Atkinson Grimshaw Gallery
Grimshaw's primary influence was the Pre-Raphaelites. True to the Pre-Raphaelite style, he put forth landscapes of accurate color and lighting, and vivid detail. He often painted landscapes that typified seasons or a type of weather; city and suburban street scenes and moonlit views of the docks in London, Leeds, Liverpool, and Glasgow also figured largely in his art. By applying his skill in lighting effects, and unusually careful attention to detail, he was often capable of intricately describing a scene, while strongly conveying its mood. His "paintings of dampened gas-lit streets and misty waterfronts conveyed an eerie warmth as well as alienation in the urban scene."
Dulce Domum (1855), on whose reverse Grimshaw wrote, "mostly painted under great difficulties," captures the music portrayed in the piano player, entices the eye to meander through the richly decorated room, and to consider the still and silent young lady who is meanwhile listening. Grimshaw painted more interior scenes, especially in the 1870s, when he worked until the influence of James Tissot and the Aesthetic Movement.
On Hampstead Hill is considered one of Grimshaw's finest, exemplifying his skill with a variety of light sources, in capturing the mood of the passing of twilight into the onset of night. In his later career this use of twilight, and urban scenes under yellow light were highly popular, especially with his middle-class patrons.
His later work included imagined scenes from the Greek and Roman empires, and he also painted literary subjects from Longfellow and Tennyson ?? pictures including Elaine and The Lady of Shalott. (Grimshaw named all of his children after characters in Tennyson's poems.)
In the 1880s, Grimshaw maintained a London studio in Chelsea, not far from the comparable facility of James Abbott McNeill Whistler. After visiting Grimshaw, Whistler remarked that "I considered myself the inventor of Nocturnes until I saw Grimmy's moonlit pictures." Unlike Whistler's Impressionistic night scenes, however, Grimshaw worked in a realistic vein: "sharply focused, almost photographic," his pictures innovated in applying the tradition of rural moonlight images to the Victorian city, recording "the rain and mist, the puddles and smoky fog of late Victorian industrial England with great poetry."
Some artists of Grimshaw's period, both famous and obscure, generated rich documentary records; Vincent Van Gogh and James Smetham are good examples. Others, like Edward Pritchett, left nothing. Grimshaw left behind him no letters, journals, or papers; scholars and critics have little material on which to base their understanding of his life and career.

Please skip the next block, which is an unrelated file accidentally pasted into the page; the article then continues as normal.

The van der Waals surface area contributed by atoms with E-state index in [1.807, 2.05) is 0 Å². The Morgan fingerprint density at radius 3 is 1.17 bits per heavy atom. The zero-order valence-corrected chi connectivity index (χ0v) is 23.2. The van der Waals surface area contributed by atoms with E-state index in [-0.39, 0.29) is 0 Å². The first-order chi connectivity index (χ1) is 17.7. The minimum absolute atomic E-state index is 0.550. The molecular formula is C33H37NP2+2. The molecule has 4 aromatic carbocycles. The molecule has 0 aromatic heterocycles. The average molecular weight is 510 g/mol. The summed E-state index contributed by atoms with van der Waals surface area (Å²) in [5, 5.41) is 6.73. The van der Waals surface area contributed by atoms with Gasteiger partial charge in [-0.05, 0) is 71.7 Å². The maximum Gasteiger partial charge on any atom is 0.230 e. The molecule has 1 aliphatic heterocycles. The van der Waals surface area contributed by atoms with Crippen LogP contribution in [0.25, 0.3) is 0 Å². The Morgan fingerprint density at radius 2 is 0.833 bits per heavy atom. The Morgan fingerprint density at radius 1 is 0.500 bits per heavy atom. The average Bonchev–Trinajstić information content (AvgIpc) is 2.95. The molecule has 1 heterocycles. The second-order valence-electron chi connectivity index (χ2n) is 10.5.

Grimshaw died 13 October 1893, and is buried in Woodhouse cemetery, Leeds. His reputation rested, and his legacy is probably based on, his townscapes. The second half of the twentieth century saw a major revival of interest in Grimshaw's work, with several important exhibits of his canon. Related Paintings of Atkinson Grimshaw :. | Blea Tarn at First Light,Langdale Pikes in the Distance | Stapleton Park near Pontefract | Twilight | Fiamella | Midsummer Night |
Related Artists:MOR VAN DASHORST, Anthonis
Netherlandish Painter, ca.1517-1577Parris, Edmund Thomas
English, 1793-1873Willem Bastiaan Tholen
was a Dutch painter, draftsman and printmaker, born in Amsterdam, 13 Feb 1860, died in The Hague, 5 Dec 1931. He came from an artistic family, who lived in Kampen from 1864. There he developed at an early age a lasting love of the Zuiderzee. In Kampen he became friendly with the young Jan Voerman; they entered the Amsterdam academy together in 1876, where Tholen studied under August Allebe. Subsequently he learned technical drawing at the Polytechnische School in Delft until 1878. Thereafter he spent three months in the studio of Paul Gabriël in Brussels, from whom he received his first real instruction in painting. In the following years Gabriël's advice was of particular importance for Tholen, as they worked together en plein air for many summers near Kampen and Giethoorn, among other places. In Gouda (1878-9) and Kampen (1880-85) he taught draftsmanship in order to support himself but after 1885 concentrated entirely on his own work. From 1887 he lived in The Hague, where he became friendly with the painters of The Hague school. He took an active part in the artistic life of The Hague and was a member of the Pulchri Studio.